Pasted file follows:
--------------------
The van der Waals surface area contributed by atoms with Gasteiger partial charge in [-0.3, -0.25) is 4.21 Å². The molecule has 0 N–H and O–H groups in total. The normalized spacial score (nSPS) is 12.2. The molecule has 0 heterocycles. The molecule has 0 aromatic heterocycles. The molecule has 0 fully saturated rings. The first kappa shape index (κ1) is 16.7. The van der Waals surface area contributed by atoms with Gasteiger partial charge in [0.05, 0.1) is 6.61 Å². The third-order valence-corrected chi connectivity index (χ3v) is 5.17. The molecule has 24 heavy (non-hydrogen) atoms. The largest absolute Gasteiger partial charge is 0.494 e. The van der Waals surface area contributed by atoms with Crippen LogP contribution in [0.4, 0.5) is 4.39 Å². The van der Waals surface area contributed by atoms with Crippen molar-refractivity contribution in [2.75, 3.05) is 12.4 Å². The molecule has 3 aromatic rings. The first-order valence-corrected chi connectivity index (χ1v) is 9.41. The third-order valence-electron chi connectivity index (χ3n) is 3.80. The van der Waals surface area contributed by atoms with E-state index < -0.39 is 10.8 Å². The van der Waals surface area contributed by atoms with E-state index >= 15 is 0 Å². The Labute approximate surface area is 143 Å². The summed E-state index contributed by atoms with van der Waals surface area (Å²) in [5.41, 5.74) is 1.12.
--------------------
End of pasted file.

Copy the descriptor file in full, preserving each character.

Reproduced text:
The van der Waals surface area contributed by atoms with Gasteiger partial charge in [-0.3, -0.25) is 4.21 Å². The molecule has 0 N–H and O–H groups in total. The normalized spacial score (nSPS) is 12.2. The molecule has 0 heterocycles. The molecule has 0 aromatic heterocycles. The molecule has 0 fully saturated rings. The first kappa shape index (κ1) is 16.7. The van der Waals surface area contributed by atoms with Gasteiger partial charge in [0.05, 0.1) is 6.61 Å². The third-order valence-corrected chi connectivity index (χ3v) is 5.17. The molecule has 24 heavy (non-hydrogen) atoms. The largest absolute Gasteiger partial charge is 0.494 e. The van der Waals surface area contributed by atoms with Crippen LogP contribution in [0.4, 0.5) is 4.39 Å². The van der Waals surface area contributed by atoms with Crippen molar-refractivity contribution in [2.75, 3.05) is 12.4 Å². The molecule has 3 aromatic rings. The first-order valence-corrected chi connectivity index (χ1v) is 9.41. The third-order valence-electron chi connectivity index (χ3n) is 3.80. The van der Waals surface area contributed by atoms with E-state index < -0.39 is 10.8 Å². The van der Waals surface area contributed by atoms with E-state index >= 15 is 0 Å². The Labute approximate surface area is 143 Å². The summed E-state index contributed by atoms with van der Waals surface area (Å²) in [5.41, 5.74) is 1.12.